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Computing at the edge
Edge computing is currently one of the most important trends in IT that is likely to complement cloud by supporting new and emerging workloads
Edge computing has grown over the past several years to become one of the most important current trends in IT. It is increasingly viewed as a part of digital transformation, and linked with other trends such as the internet of things (IoT), analytics and cloud computing. But, as with those trends, there is no precise definition – and often much hype – about what edge computing is.
A simple definition of edge computing is that it involves some processing and decision-making taking place at the edge of the network, rather than everything being centralised in the datacentre or the cloud. This goes against the widely held notion that all IT functions will eventually be cloud-hosted, and some have even suggested that edge computing will replace the cloud.
Instead, both cloud and edge computing will co-exist, since they address different requirements. According to analyst firm IDC, the two approaches are complementary and “interact in a smart and intelligent way”. In a report called The technology impacts of edge computing in Europe, the firm forecast that in 2020, more than 50% of cloud deployments by European organisations will include edge computing and that 20% of endpoint devices and systems will execute artificial intelligence (AI) algorithms.
One of the factors driving edge computing is the IoT, which is bringing a whole host of new connected devices to networks. These devices need to be managed, but more importantly many of them are designed to generate streams of data to be analysed for operational reasons or for insights that could lead to more efficient ways of working.
Some use cases of edge computing include industrial automation, autonomous vehicles, smart homes, automated systems aboard oil and gas rigs, and 5G network infrastructure.
Read more about edge computing
Edge computing is regarded as the next frontier for data, with rapid growth expected in the market. We assess the prospects.
In its obsession with software development, all too often at the expense of other disciplines, the IT industry has let the tail wag the proverbial dog for more than ten years. But ops really matters, and this is even more true as we move into edge computing.
The latter is a good example, not only because 5G is expected to play a key role in many IoT deployments thanks to its ability to support a much greater number of connected devices per cell base station, but because the sheer processing power required for operating 5G networks means that cell base stations are becoming more like miniature datacentres.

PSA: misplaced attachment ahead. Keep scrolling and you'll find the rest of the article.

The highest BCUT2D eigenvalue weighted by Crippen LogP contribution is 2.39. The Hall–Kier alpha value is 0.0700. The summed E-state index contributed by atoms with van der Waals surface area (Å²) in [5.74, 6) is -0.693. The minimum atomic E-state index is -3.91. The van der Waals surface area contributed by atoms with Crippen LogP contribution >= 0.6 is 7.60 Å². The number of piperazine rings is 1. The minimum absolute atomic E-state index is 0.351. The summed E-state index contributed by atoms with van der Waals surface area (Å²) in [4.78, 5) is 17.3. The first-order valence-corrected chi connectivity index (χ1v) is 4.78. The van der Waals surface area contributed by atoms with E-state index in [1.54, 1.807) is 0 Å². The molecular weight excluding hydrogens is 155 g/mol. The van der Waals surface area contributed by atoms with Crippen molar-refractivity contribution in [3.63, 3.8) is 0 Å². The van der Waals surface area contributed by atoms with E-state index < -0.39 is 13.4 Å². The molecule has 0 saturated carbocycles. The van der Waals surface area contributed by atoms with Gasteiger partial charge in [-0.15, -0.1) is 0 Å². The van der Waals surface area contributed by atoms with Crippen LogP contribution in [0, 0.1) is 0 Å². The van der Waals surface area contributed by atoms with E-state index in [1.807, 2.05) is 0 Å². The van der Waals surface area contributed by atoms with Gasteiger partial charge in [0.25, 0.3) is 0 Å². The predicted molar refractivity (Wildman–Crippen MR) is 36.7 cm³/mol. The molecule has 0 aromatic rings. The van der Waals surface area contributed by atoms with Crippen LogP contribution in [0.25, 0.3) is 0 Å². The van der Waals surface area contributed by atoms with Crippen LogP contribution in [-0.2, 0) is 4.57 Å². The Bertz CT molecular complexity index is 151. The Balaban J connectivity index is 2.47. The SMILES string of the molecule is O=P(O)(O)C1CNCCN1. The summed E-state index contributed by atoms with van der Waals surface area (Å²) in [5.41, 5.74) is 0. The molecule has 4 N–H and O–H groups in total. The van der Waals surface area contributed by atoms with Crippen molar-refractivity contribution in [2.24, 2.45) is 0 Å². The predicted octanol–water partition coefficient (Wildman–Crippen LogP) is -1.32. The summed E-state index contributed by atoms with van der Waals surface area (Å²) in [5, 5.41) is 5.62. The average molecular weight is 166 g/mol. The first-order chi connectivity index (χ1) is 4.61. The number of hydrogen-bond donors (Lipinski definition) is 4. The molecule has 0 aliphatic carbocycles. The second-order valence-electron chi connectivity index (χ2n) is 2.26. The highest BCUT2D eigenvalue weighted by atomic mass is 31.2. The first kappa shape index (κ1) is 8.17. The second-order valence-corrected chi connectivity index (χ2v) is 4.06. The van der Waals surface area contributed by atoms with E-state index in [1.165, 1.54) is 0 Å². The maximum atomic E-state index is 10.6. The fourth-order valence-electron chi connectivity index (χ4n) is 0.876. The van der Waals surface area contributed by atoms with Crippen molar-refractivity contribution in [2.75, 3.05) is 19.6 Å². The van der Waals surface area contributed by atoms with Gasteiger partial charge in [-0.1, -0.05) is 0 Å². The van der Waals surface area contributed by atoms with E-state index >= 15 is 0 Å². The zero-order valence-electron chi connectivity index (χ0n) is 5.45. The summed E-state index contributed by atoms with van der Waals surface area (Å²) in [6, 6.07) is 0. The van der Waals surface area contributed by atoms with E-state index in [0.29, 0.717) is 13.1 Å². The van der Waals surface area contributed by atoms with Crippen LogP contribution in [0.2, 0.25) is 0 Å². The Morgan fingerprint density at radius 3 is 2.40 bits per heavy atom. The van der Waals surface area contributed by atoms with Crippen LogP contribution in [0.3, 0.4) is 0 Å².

Data at the edge
While centralising all processing in the cloud might seem like the more efficient thing to do, that idea runs into problems when it comes to latency – the delay in transmitting data across the network and in getting a response back.
This means data often needs to be processed and acted on at the point where it is being generated. In a smart factory, for example, sensors monitoring machinery might detect a serious fault condition that requires an instant remedial response.
The volumes of data generated by some applications are also growing rapidly. For example, some test autonomous vehicles have been found to generate as much as 8-10TB (terabytes) of data per day. In many cases, transmitting everything to the cloud may not be a viable option, according to Seagate’s executive vice-president and head of operations, Jeff Nygaard.
“It’s not free to move data through a pipe from endpoint to edge to cloud; it costs money to send data through that pipeline. The idea that you should really only be moving data if you need to move the data – based on how you’ve architected, and how you get value out of the data – is something you should be thinking about,” said Nygaard, speaking in a panel discussion on edge computing.
For reasons such as these, it makes sense in many situations to analyse data as it is generated at the edge, and this has led to a requirement for more powerful hardware capable of running analytics on all that data. This means edge systems have expanded from relatively simple edge gateway devices managing a bunch of sensors, to include full-blown servers and even micro-datacentres.
This fits with analyst firm Ovum’s view, outlined in its report Defining the market for edge and edge cloud. Ovum sees a near edge based on traditional servers, storage or hyper-converged infrastructure (HCI) devices, with an outer edge made up of gateway devices, the latter either fully managed or immutable so that they are simply replaced if and when upgrades are required.